Physics – Introduction to Momentum

In calculus, the moments of a system are discrete measurable quantities associated with the geometrical structure of the system. The first moments of a system are the centre of mass, which is often the case for a closed system, such as a harmonic constant. The second moments are the rotational momentum and can be either zero or infinite depending on the structure of the system. In general terms, the first moments refers to the condition of equilibrium, while the second term captures the idea that after the initial input the system is able to ‘unchange’ to some other state. It is in situations like these that moments become important in determining the solutions to a system’s equations.


Momentum, as defined above, is the difference between the initial value of a body and its final position after the force that produced it has been converted into a different form. Thus, a body at rest may have no moment due to the simple Law of Gravity, but jump start if we apply some kind of external force. Thus, for instance, when a baseball is struck by a bat, there is some kind of momentum that is created when the bat hits the ball, which is then converted into an energy change due to the movement of the baseball down the path of impact. A force then pulls the ball back toward the pitcher’s glove where it is hit by another player.

Momentum plays an important role in the operation of magnets. In the magnets’ case, the moment created by the turning effect is that the poles repel each other, which creates a force field. When the poles repulse each other, this creates a net force, which is a force that pushes on a surface, such as a magnet, while it helps repel it. Thus, a magnet with a north pole attracts iron ions, which have a positive charge, while a magnet with a south pole attracts magnetizing compounds, which have a negative charge.

The law of conservation of moments shows that the only way to calculate the momentum of a system is by calculating the time-reversal of its angular momentum. Thus, any system with a beginning momentum, such as a spring, has an end momentum, such as the torque that it exercises, due to its moment. The only way to calculate the time-reversal is to integrate the moment of reversal with the time for the maximum force on the system. In the case of a spring, this would be the instantaneous force of its pole, the turning of its inner ring, and its diagonal position. The time for the maximum of this force, its moment of integration, is the time it takes for the spring to go to rest after one complete revolution.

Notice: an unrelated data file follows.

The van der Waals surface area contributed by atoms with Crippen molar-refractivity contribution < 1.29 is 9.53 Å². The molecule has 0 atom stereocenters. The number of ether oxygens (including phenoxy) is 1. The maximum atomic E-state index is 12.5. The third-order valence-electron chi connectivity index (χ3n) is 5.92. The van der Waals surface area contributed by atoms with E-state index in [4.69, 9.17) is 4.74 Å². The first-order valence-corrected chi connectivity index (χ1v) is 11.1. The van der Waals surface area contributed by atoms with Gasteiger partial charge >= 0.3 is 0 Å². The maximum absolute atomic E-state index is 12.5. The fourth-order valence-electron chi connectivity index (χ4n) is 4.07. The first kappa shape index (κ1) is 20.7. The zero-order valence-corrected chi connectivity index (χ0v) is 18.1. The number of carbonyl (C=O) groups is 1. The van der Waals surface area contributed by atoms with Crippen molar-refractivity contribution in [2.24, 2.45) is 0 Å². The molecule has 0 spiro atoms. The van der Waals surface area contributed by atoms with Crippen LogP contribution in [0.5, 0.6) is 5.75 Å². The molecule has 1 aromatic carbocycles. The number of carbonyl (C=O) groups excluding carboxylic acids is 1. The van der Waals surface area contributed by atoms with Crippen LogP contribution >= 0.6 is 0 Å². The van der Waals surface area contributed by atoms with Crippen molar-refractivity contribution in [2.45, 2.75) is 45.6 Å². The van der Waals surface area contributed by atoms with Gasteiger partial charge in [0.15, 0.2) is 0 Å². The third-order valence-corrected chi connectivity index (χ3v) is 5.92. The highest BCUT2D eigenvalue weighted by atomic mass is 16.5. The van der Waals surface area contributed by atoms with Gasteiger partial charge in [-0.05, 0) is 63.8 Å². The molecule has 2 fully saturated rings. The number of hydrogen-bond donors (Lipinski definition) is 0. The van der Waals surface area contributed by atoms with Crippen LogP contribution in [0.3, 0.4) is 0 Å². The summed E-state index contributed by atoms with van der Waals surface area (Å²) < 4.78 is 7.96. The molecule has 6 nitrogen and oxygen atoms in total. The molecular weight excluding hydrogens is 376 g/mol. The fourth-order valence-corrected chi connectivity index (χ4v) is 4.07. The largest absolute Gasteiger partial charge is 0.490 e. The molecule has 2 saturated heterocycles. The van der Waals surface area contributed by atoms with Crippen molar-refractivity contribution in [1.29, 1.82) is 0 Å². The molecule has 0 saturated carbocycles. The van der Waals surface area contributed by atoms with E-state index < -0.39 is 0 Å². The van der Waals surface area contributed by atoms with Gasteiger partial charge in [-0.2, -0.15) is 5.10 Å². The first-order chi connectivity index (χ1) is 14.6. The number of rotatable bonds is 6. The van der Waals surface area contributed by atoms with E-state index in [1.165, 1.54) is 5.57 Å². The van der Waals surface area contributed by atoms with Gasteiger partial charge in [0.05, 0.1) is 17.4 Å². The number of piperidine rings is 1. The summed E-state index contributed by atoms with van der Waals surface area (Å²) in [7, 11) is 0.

If you integrate your moment with the time for the maximum angular momentum to reach its critical point, you get the time for the rotation of your frame to reach its reference point. This is very useful in the case of rotating magnets; since the moment of integration depends only on the orientation of a magnet’s axis to its reference point, it is easy to calculate. The torque or force that a magnet exerts on a wire will always be in a single direction when the magnet is spinning about its axis of rotation. The moment of integration, however, can be linearly improved by altering the orientation of the axis of rotation of a magnet.

Momentum is actually a force that accumulates over time, without changing its direction of rotation with time. The moment of inertia, which is the product of all this accumulated force, is basically the product of all the forces acting on an object at the same time. Momentum then becomes a force, which exerts itself against any motion in the object, due to its orientation. Thus, in Physics, a moment can be defined as the sum of all the force that acts on an object, for some fixed time interval. The sum is known as the moment of inertia, which directly relates to the acceleration of an object, as stated before.